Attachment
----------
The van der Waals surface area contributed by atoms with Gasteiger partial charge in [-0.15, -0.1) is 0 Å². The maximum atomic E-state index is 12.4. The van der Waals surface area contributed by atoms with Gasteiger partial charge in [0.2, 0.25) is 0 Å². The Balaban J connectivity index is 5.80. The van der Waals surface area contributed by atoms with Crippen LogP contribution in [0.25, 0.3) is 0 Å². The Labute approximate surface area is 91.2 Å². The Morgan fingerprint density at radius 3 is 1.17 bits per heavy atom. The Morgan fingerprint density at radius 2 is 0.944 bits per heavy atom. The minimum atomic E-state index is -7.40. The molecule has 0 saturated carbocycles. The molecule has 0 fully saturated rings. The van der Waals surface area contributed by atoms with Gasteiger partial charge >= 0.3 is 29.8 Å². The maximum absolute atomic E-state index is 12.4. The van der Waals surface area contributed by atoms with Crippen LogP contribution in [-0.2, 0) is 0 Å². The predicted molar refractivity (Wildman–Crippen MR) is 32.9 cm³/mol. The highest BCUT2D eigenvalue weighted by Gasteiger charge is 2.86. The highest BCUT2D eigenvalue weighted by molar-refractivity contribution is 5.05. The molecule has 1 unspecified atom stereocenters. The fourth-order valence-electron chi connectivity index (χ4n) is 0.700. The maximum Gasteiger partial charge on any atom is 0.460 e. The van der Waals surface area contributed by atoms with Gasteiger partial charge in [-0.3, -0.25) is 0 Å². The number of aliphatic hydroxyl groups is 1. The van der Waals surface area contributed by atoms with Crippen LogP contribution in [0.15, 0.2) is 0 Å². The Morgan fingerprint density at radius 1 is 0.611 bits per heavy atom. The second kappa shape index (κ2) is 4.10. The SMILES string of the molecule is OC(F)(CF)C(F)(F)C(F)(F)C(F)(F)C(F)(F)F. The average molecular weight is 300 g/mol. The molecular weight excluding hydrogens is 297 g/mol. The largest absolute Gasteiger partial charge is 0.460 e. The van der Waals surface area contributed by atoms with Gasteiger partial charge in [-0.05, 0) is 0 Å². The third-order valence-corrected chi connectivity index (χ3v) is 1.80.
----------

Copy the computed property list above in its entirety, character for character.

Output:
The van der Waals surface area contributed by atoms with Gasteiger partial charge in [-0.15, -0.1) is 0 Å². The maximum atomic E-state index is 12.4. The van der Waals surface area contributed by atoms with Gasteiger partial charge in [0.2, 0.25) is 0 Å². The Balaban J connectivity index is 5.80. The van der Waals surface area contributed by atoms with Crippen LogP contribution in [0.25, 0.3) is 0 Å². The Labute approximate surface area is 91.2 Å². The Morgan fingerprint density at radius 3 is 1.17 bits per heavy atom. The Morgan fingerprint density at radius 2 is 0.944 bits per heavy atom. The minimum atomic E-state index is -7.40. The molecule has 0 saturated carbocycles. The molecule has 0 fully saturated rings. The van der Waals surface area contributed by atoms with Gasteiger partial charge >= 0.3 is 29.8 Å². The maximum absolute atomic E-state index is 12.4. The van der Waals surface area contributed by atoms with Crippen LogP contribution in [-0.2, 0) is 0 Å². The predicted molar refractivity (Wildman–Crippen MR) is 32.9 cm³/mol. The highest BCUT2D eigenvalue weighted by Gasteiger charge is 2.86. The highest BCUT2D eigenvalue weighted by molar-refractivity contribution is 5.05. The molecule has 1 unspecified atom stereocenters. The fourth-order valence-electron chi connectivity index (χ4n) is 0.700. The maximum Gasteiger partial charge on any atom is 0.460 e. The van der Waals surface area contributed by atoms with Gasteiger partial charge in [-0.3, -0.25) is 0 Å². The number of aliphatic hydroxyl groups is 1. The van der Waals surface area contributed by atoms with Crippen LogP contribution in [0.15, 0.2) is 0 Å². The Morgan fingerprint density at radius 1 is 0.611 bits per heavy atom. The second kappa shape index (κ2) is 4.10. The SMILES string of the molecule is OC(F)(CF)C(F)(F)C(F)(F)C(F)(F)C(F)(F)F. The average molecular weight is 300 g/mol. The molecular weight excluding hydrogens is 297 g/mol. The largest absolute Gasteiger partial charge is 0.460 e. The van der Waals surface area contributed by atoms with Gasteiger partial charge in [-0.05, 0) is 0 Å². The third-order valence-corrected chi connectivity index (χ3v) is 1.80.